Most likely, you already engage in some activities that help sharpen balance, especially if you're an active person. Other balance-strengthening activities are routinely taught in classes held at many YMCAs and senior centers. For example:
Walking, biking, and climbing stairs strengthen...
A recent article in the Huffington Post titled “Doctors Have Been Treating Lower Back Pain All Wrong,” revealed what we’ve known all along: physical therapy is a solid solution for patients with low back
pain. In fact, physical therapy and other alternative treatments are being pushed as the first-line of defense before invasive and costly interventions including surgery, medication and imaging.
The Huffington Post article reported on new guidelines by the American College of Physicians (ACP), released to change the tides on one of the most common reasons Americans make a
doctor’s appointment. Low back pain surprisingly ranks second behind the common cold in conditions...
Patients can no longer be passive players in the game of health. Studies show that informed patients are not only more engaged during physical therapy but also reap the benefits in overall health and well-being.
Those who understand why they’ve been referred to physical therapy, are actively engaged in the process, and develop useful self-management skills are more likely to achieve lasting results. With a few pointers, building one’s health literacy doesn’t have to be an overwhelming prospect.
To get the most out of your rehabilitation, it’s important to keep an open line of communication with your physical therapist. Your physical therapist is a wealth of knowledge and...
You just left the doctor’s office with a script in hand to see a physical therapist for an injury or illness that’s preventing you from moving properly. Even though the physician shared some background information on the services, you have never been to physical therapy before and don’t know it all works. What’s the next step?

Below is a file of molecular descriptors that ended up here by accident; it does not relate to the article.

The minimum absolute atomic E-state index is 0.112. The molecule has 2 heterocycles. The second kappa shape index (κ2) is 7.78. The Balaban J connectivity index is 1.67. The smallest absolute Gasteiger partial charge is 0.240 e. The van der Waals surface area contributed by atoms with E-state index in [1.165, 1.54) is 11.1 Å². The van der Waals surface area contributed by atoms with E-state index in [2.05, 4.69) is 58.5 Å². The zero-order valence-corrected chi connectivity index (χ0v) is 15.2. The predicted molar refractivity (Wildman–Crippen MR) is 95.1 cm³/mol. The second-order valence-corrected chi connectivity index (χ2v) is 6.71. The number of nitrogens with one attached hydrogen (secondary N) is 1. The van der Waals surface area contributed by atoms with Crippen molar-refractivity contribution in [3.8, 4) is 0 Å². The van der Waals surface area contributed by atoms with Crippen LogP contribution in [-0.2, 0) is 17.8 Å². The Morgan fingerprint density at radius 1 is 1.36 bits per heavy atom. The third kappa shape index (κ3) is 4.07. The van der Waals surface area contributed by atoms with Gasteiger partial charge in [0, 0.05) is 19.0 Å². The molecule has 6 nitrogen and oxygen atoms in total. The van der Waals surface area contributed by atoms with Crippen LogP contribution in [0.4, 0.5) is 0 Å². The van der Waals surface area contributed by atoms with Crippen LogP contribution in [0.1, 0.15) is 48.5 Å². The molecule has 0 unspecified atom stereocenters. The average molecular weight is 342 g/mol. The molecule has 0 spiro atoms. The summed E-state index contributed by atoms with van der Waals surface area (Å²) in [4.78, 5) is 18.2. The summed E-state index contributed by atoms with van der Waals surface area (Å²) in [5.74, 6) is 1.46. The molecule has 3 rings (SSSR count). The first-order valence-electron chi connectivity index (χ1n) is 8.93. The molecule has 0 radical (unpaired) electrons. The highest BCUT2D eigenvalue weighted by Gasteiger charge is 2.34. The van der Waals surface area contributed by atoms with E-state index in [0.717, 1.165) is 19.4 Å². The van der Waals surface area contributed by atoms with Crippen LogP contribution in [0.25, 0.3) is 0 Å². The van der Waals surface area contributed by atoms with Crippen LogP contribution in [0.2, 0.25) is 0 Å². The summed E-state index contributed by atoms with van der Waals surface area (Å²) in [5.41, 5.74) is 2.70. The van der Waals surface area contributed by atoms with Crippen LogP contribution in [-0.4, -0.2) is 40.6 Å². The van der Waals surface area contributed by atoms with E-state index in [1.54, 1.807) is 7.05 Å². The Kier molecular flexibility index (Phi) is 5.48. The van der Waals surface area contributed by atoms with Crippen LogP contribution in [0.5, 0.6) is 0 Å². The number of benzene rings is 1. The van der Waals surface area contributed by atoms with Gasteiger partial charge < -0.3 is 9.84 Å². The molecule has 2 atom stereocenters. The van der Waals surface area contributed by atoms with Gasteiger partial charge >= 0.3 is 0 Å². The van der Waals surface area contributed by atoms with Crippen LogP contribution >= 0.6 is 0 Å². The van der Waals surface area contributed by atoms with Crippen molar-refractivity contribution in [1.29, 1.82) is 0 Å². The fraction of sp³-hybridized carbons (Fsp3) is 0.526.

Select a Physical Therapist.
Deciding where to go for physical therapy can be a daunting process but with a little guidance, you can easily find the best fit for you. Start by talking to friends and family members about where they’ve gone for physical therapy, ask your doctor for a few recommendations, and search online for locations in your community...
Celebrating the end of one year and the beginning of a new one has become synonymous with establishing resolutions for the 12 months ahead. Marking the new year with a list of goals—whether lofty or simple—is a chance to improve upon the year prior.
The practice requires a bit of introspection to identify the areas of life that weren’t quite up to snuff and a commitment to making changes. Either way, resolutions aren’t for the faint of heart, as the follow-through might be the hardest part of the whole process. In fact, a mere 8% of people achieve the goals they set for themselves on New Year’s Eve, according to research out of the University of Scranton.
When most people hear the words “physical therapy,” they immediately think of rehabilitation for someone with a sports injury. And while that’s accurate, physical therapists work with many types of patients, presenting with a wide variety of injuries, conditions and diseases. In fact, the profession of physical therapy can be divided into many distinct practice areas.
According to the American Board of Physical Therapy Specialties (ABPTS), there are nine areas in which physical therapists can receive advanced certification. A few of these specialty areas, which cover most of the injuries, diseases and age populations treated by physical therapists, include:
The symptoms of major depressive disorder, the most common type of depression, range from an overwhelming feeling of sadness and loss of interest in most activities to insomnia and cognitive difficulties. Medications—including antidepressants such selective serotonin reuptake inhibitors (SSRIs)—and psychotherapy are common treatment options but some experts are now singing the praises of a cheap and easy alternative: exercise. Many experts are studying whether exercise, either alone or in combination with other treatments, can help those suffering from depression, a mental illness that affects 25% of Americans. A review study published in ACSM’s Health & Fitness Journal titled “Is...
Primacare Physical Therapy announces the opening of its 7th location in Atlanta. The new clinic is located in Johns Creek GA. This will serve the population of N. Fulton and Forsyth County